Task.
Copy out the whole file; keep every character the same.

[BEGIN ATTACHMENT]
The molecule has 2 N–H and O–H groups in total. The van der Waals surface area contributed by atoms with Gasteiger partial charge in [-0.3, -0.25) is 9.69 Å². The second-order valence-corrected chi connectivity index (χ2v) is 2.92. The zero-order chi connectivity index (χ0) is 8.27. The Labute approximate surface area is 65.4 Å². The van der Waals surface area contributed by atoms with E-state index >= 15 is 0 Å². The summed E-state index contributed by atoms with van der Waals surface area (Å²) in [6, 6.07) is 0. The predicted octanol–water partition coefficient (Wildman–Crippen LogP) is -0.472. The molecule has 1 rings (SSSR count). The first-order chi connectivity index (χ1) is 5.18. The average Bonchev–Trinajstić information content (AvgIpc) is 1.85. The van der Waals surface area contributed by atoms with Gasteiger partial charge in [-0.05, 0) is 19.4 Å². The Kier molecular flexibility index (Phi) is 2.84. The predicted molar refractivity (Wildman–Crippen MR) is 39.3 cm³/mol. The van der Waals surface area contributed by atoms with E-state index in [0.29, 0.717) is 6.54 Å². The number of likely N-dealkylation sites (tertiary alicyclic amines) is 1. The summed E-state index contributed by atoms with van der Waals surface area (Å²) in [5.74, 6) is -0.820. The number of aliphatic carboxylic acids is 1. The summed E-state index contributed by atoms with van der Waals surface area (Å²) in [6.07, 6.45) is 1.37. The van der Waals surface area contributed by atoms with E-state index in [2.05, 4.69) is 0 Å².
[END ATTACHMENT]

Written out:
The molecule has 2 N–H and O–H groups in total. The van der Waals surface area contributed by atoms with Gasteiger partial charge in [-0.3, -0.25) is 9.69 Å². The second-order valence-corrected chi connectivity index (χ2v) is 2.92. The zero-order chi connectivity index (χ0) is 8.27. The Labute approximate surface area is 65.4 Å². The van der Waals surface area contributed by atoms with E-state index >= 15 is 0 Å². The summed E-state index contributed by atoms with van der Waals surface area (Å²) in [6, 6.07) is 0. The predicted octanol–water partition coefficient (Wildman–Crippen LogP) is -0.472. The molecule has 1 rings (SSSR count). The first-order chi connectivity index (χ1) is 5.18. The average Bonchev–Trinajstić information content (AvgIpc) is 1.85. The van der Waals surface area contributed by atoms with Gasteiger partial charge in [-0.05, 0) is 19.4 Å². The Kier molecular flexibility index (Phi) is 2.84. The predicted molar refractivity (Wildman–Crippen MR) is 39.3 cm³/mol. The van der Waals surface area contributed by atoms with E-state index in [0.29, 0.717) is 6.54 Å². The number of likely N-dealkylation sites (tertiary alicyclic amines) is 1. The summed E-state index contributed by atoms with van der Waals surface area (Å²) in [5.74, 6) is -0.820. The number of aliphatic carboxylic acids is 1. The summed E-state index contributed by atoms with van der Waals surface area (Å²) in [6.07, 6.45) is 1.37. The van der Waals surface area contributed by atoms with E-state index in [2.05, 4.69) is 0 Å².